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    This is one if the issues I run into often with Python. Not that this happens but that I’m terrified it will. I remember when I first used Java I was annoyed that if something wasn’t a bool I had to compare it to something, but then I learned better.

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      The joy of do what I want programming. Don’t like what you get? have you considered wanting something else?

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        Like the part where a time object representing midnight UTC is falsy? (Though they did fix this in 3.5.)

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          I don’t actually understand how to use Python3. So many things (map, filter, ..) now return generators now rather than realized lists which means the following code will evaluate the true branch of the if under all cases. I have found this very confuse and unintuitive.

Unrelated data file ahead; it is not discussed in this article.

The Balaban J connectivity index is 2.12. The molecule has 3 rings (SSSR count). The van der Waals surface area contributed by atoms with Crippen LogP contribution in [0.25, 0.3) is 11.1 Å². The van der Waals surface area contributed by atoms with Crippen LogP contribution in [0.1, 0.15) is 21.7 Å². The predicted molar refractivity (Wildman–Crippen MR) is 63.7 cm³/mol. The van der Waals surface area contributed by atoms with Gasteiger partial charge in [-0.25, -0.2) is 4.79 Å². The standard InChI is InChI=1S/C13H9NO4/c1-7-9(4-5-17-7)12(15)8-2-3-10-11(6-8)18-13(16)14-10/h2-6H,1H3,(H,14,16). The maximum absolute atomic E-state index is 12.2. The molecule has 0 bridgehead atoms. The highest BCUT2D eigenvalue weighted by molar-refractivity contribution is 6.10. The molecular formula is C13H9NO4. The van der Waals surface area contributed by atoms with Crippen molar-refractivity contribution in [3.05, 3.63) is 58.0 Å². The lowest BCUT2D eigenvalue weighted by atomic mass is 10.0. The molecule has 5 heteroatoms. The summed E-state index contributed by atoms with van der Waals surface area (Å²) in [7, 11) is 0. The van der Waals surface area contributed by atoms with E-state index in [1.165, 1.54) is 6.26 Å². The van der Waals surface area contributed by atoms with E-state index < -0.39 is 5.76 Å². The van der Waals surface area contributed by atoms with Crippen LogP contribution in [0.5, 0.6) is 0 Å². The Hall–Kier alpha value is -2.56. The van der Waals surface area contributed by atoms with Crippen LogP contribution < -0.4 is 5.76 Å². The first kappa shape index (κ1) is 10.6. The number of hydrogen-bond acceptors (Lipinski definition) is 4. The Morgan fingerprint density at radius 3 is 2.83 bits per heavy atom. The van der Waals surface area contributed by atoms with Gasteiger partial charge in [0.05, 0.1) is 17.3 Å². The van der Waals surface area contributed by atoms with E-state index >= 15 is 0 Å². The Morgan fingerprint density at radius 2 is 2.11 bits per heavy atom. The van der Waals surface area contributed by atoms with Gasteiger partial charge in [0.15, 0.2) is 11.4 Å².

x = filter(...)
          if x:
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            Having non-boolean values being “truthy” and “falsy” is a big mistake IMO: high potential for mistakes when the data changes (or even the language/library) with very little benefit (what is hard about while !x.empty(): ...?)

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          I’ve found that a good rule of thumb for dynamic languages is to treat them like “static” languages but break the rules carefully.

          “Why not use a static language?” Well, it can be really hard to break the rules in those systems. And sometimes I gotta break the rules. (That said, I tend to prefer static languages if in the long run.)